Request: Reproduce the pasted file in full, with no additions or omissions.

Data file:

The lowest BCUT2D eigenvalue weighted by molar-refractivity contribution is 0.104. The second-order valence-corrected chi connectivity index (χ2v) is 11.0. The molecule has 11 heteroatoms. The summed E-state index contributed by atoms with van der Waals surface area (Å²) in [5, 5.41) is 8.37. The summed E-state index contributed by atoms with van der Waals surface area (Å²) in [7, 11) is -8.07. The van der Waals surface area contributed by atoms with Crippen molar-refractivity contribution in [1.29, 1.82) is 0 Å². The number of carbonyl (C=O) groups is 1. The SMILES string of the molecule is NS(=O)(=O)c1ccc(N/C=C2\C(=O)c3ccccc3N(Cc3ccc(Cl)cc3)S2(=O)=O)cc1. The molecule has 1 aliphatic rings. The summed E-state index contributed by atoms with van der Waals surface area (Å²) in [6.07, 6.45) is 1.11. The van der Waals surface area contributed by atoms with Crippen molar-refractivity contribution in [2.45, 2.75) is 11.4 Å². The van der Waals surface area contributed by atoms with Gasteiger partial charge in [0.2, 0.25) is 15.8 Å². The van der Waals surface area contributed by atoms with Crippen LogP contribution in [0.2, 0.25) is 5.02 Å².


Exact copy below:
The lowest BCUT2D eigenvalue weighted by molar-refractivity contribution is 0.104. The second-order valence-corrected chi connectivity index (χ2v) is 11.0. The molecule has 11 heteroatoms. The summed E-state index contributed by atoms with van der Waals surface area (Å²) in [5, 5.41) is 8.37. The summed E-state index contributed by atoms with van der Waals surface area (Å²) in [7, 11) is -8.07. The van der Waals surface area contributed by atoms with Crippen molar-refractivity contribution in [1.29, 1.82) is 0 Å². The number of carbonyl (C=O) groups is 1. The SMILES string of the molecule is NS(=O)(=O)c1ccc(N/C=C2\C(=O)c3ccccc3N(Cc3ccc(Cl)cc3)S2(=O)=O)cc1. The molecule has 1 aliphatic rings. The summed E-state index contributed by atoms with van der Waals surface area (Å²) in [6.07, 6.45) is 1.11. The van der Waals surface area contributed by atoms with Crippen molar-refractivity contribution in [2.45, 2.75) is 11.4 Å². The van der Waals surface area contributed by atoms with Gasteiger partial charge in [0.2, 0.25) is 15.8 Å². The van der Waals surface area contributed by atoms with Crippen LogP contribution in [0.2, 0.25) is 5.02 Å².